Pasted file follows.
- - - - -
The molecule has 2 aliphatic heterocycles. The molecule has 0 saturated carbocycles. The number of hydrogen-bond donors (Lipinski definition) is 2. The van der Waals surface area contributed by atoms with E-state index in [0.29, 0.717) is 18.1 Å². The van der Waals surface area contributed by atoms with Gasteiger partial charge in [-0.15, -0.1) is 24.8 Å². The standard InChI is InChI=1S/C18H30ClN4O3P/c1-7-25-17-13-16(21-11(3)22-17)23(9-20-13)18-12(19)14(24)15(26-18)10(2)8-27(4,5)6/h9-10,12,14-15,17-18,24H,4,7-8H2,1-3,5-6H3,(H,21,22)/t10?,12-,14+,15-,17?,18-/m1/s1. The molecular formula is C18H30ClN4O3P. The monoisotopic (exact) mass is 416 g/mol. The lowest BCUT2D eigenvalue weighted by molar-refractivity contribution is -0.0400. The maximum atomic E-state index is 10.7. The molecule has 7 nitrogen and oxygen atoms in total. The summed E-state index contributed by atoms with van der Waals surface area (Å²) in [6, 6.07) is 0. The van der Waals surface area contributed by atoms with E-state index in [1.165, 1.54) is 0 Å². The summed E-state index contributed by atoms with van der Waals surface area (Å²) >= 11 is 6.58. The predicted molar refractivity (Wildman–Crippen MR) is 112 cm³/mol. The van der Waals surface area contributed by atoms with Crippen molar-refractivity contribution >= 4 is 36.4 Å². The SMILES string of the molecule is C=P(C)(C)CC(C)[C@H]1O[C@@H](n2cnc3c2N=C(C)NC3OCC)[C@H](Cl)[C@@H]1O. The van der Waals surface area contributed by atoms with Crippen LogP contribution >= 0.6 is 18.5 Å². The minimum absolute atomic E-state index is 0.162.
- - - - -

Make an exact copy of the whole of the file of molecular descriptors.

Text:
The molecule has 2 aliphatic heterocycles. The molecule has 0 saturated carbocycles. The number of hydrogen-bond donors (Lipinski definition) is 2. The van der Waals surface area contributed by atoms with E-state index in [0.29, 0.717) is 18.1 Å². The van der Waals surface area contributed by atoms with Gasteiger partial charge in [-0.15, -0.1) is 24.8 Å². The standard InChI is InChI=1S/C18H30ClN4O3P/c1-7-25-17-13-16(21-11(3)22-17)23(9-20-13)18-12(19)14(24)15(26-18)10(2)8-27(4,5)6/h9-10,12,14-15,17-18,24H,4,7-8H2,1-3,5-6H3,(H,21,22)/t10?,12-,14+,15-,17?,18-/m1/s1. The molecular formula is C18H30ClN4O3P. The monoisotopic (exact) mass is 416 g/mol. The lowest BCUT2D eigenvalue weighted by molar-refractivity contribution is -0.0400. The maximum atomic E-state index is 10.7. The molecule has 7 nitrogen and oxygen atoms in total. The summed E-state index contributed by atoms with van der Waals surface area (Å²) in [6, 6.07) is 0. The van der Waals surface area contributed by atoms with E-state index in [1.165, 1.54) is 0 Å². The summed E-state index contributed by atoms with van der Waals surface area (Å²) >= 11 is 6.58. The predicted molar refractivity (Wildman–Crippen MR) is 112 cm³/mol. The van der Waals surface area contributed by atoms with Crippen molar-refractivity contribution >= 4 is 36.4 Å². The SMILES string of the molecule is C=P(C)(C)CC(C)[C@H]1O[C@@H](n2cnc3c2N=C(C)NC3OCC)[C@H](Cl)[C@@H]1O. The van der Waals surface area contributed by atoms with Crippen LogP contribution >= 0.6 is 18.5 Å². The minimum absolute atomic E-state index is 0.162.